Donn Cabral eyeing Tokyo 2021 while recognizing wider ramifications of postponement is really tough

After a couple of self-described “subpar” running years, Donn Cabral had finally rediscovered his groove in December and was getting excited over what the future held — in his mind, a strong chance at qualifying for a third Olympics appearance to close out his career.

His dream isn’t dead now that the Tokyo Games have been postponed until July 23, 2021, amid the coronavirus pandemic; he’ll just have to adjust his plans. But Cabral, who grew up in Glastonbury, considers himself one of the more fortunate Tokyo hopefuls. He’s already represented the U.S. in the 3,000-meter steeplechase in both London and Rio. Not everyone can say that.

“It takes a lot of fire every day, and it takes a lot of energy to generate that fire, to get up and do that hard work,” Cabral said in a phone interview. “And to think about, 'Can I do this for one more year just to have my shot at that dream?’ and to know that that dream is still only just a chance, that’s a very difficult thing. So pushing this back a year is really tough.

“My heart really goes out for people who haven’t made a team yet, and particularly for those who are in the best shape of their lives. It’s very difficult to get back to that same level. They had a chance to make it this time, and it’s like, ‘I wanted to strike when the iron was hot,' and now it’s going to be difficult.”

After initially delaying a decision on the 2020 Games, which were originally scheduled to begin July 24, the IOC and Japan finally reached an agreement last week to postpone them to 2021. USA Track & Field’s Olympic trials, originally set to take place in late June, will be rescheduled. Depending on the virus’ spread, the organization will try to salvage competition for the remainder of 2020 so athletes can earn some income and stay fit both physically and emotionally.

The 30-year-old Cabral, who says he’ll likely stop running professionally going into 2022, is relieved that the Tokyo Olympics will only be delayed a year. He thought the IOC would push the Games to 2022 in anticipation of, as he fears, the coronavirus outbreak not being fully under control a year from now.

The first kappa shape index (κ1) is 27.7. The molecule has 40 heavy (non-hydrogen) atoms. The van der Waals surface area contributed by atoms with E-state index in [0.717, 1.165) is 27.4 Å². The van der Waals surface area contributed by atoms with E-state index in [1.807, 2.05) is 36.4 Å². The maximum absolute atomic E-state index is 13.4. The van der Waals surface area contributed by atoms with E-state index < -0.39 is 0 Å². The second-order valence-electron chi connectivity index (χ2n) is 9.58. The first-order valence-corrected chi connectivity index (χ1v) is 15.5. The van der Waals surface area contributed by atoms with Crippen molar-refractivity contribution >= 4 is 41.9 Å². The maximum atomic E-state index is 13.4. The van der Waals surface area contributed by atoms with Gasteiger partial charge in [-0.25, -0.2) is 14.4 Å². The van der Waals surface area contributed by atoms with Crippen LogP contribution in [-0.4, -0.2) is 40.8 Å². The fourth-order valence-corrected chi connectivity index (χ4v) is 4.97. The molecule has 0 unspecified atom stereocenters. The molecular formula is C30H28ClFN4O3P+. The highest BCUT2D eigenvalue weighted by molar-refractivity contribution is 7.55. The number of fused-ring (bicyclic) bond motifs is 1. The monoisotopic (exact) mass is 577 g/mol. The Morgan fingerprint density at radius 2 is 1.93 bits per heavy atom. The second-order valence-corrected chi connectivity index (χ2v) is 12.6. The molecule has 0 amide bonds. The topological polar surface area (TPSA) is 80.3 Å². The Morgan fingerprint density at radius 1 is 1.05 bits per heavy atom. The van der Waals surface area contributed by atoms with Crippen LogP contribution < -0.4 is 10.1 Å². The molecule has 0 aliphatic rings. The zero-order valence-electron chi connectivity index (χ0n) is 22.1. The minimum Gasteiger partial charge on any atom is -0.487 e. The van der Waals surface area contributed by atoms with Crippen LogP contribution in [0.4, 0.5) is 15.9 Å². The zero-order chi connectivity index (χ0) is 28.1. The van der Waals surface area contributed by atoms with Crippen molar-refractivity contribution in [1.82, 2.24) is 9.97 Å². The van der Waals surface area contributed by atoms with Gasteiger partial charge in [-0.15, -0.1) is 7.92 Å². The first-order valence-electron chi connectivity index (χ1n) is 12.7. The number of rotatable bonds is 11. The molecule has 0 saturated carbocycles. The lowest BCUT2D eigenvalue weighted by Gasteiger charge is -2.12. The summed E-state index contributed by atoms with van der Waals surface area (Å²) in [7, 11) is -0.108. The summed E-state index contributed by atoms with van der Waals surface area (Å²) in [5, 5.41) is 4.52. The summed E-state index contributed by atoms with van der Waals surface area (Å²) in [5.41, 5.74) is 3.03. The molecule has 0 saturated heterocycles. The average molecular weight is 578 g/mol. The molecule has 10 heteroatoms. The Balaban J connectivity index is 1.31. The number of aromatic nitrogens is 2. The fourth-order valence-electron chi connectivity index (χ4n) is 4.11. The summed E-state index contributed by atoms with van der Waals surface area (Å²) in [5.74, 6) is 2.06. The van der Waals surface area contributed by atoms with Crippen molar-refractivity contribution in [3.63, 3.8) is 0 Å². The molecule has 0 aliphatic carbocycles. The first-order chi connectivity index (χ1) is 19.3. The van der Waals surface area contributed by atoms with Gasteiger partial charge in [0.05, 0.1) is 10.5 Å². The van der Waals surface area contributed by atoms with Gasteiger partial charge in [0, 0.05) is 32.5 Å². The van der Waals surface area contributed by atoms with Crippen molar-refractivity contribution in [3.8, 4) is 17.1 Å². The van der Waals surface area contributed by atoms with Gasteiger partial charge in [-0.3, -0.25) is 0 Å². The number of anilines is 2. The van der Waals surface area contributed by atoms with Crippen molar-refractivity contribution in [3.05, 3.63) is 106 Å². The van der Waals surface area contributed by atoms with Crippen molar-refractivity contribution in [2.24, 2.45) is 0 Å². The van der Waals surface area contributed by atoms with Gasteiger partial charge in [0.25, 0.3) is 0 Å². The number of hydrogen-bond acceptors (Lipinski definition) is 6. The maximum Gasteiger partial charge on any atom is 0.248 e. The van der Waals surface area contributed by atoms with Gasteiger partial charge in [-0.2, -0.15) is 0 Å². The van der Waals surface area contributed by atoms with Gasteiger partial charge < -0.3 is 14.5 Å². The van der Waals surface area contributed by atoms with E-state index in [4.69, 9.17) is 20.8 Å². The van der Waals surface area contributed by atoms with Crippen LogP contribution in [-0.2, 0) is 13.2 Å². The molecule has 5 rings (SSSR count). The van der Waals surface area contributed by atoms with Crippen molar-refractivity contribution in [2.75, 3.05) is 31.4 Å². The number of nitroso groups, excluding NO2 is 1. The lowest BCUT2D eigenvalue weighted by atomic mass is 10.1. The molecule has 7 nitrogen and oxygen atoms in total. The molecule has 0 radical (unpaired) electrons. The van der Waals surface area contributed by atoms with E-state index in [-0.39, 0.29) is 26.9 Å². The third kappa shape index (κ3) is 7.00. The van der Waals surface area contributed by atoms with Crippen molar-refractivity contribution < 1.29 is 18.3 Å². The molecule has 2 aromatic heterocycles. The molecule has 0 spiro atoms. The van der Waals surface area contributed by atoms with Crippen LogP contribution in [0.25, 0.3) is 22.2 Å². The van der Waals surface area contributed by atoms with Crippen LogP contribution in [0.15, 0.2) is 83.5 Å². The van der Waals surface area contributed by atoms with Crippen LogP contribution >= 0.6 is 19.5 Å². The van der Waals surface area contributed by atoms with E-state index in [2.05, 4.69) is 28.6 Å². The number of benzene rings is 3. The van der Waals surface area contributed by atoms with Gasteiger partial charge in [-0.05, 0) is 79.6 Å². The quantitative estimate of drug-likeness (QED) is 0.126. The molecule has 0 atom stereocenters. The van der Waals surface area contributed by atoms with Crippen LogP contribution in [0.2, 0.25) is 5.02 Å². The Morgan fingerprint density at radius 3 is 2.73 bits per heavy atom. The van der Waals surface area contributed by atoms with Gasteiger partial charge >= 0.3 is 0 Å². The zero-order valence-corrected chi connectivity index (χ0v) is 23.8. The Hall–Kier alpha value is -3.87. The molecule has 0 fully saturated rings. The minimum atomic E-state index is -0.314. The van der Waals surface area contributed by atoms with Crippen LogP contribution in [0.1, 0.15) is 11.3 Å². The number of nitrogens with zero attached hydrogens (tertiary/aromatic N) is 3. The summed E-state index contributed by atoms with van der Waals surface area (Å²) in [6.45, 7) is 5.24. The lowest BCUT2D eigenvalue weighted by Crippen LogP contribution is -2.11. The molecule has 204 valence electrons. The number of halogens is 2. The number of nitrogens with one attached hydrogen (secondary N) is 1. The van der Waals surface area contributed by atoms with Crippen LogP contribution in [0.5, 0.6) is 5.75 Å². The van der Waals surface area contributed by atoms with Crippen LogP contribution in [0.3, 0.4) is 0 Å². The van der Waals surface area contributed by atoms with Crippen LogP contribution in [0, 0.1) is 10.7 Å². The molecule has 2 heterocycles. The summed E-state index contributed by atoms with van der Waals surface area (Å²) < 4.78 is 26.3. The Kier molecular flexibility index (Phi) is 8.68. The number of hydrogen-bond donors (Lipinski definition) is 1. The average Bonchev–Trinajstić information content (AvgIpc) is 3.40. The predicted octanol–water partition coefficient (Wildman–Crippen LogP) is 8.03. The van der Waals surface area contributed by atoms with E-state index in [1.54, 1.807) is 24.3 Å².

“If it were in 2022, I wouldn’t have gone for it,” said Cabral, who finished eighth in the steeplechase in both 2012 and 2016. “I would have finished my career content with London and Rio. But I certainly would like to get that third Olympics in there.”

For Cabral, an extra year of training isn’t necessarily an issue, though he does have some logistical things to work out. For one, he’ll need to decide whether to take another semester off of school to train, as he did this spring in preparation for Tokyo. The Princeton grad is working on earning both a Master of Business Administration and Juris Doctor degree at UConn.

If some form of competition resumes in the summer or fall, Cabral will also need to decide whether to train for the steeplechase, his bread and butter, or try to move up to a 10K, half-marathon or marathon. Though that’s dependent on which events will ultimately be offered. But in the immediate future, Cabral can mostly operate as normal. Unlike sprinters, who are most affected by the closure of training facilities and gyms nationwide, he can run in the woods or on the streets — just not with other people.

Even though postponement was the best decision for everyone’s safety, the ramifications of the move will be felt deeply among Olympic hopefuls, Cabral said, and not just physically.

posted Thursday April 2nd
by Alexa Philippou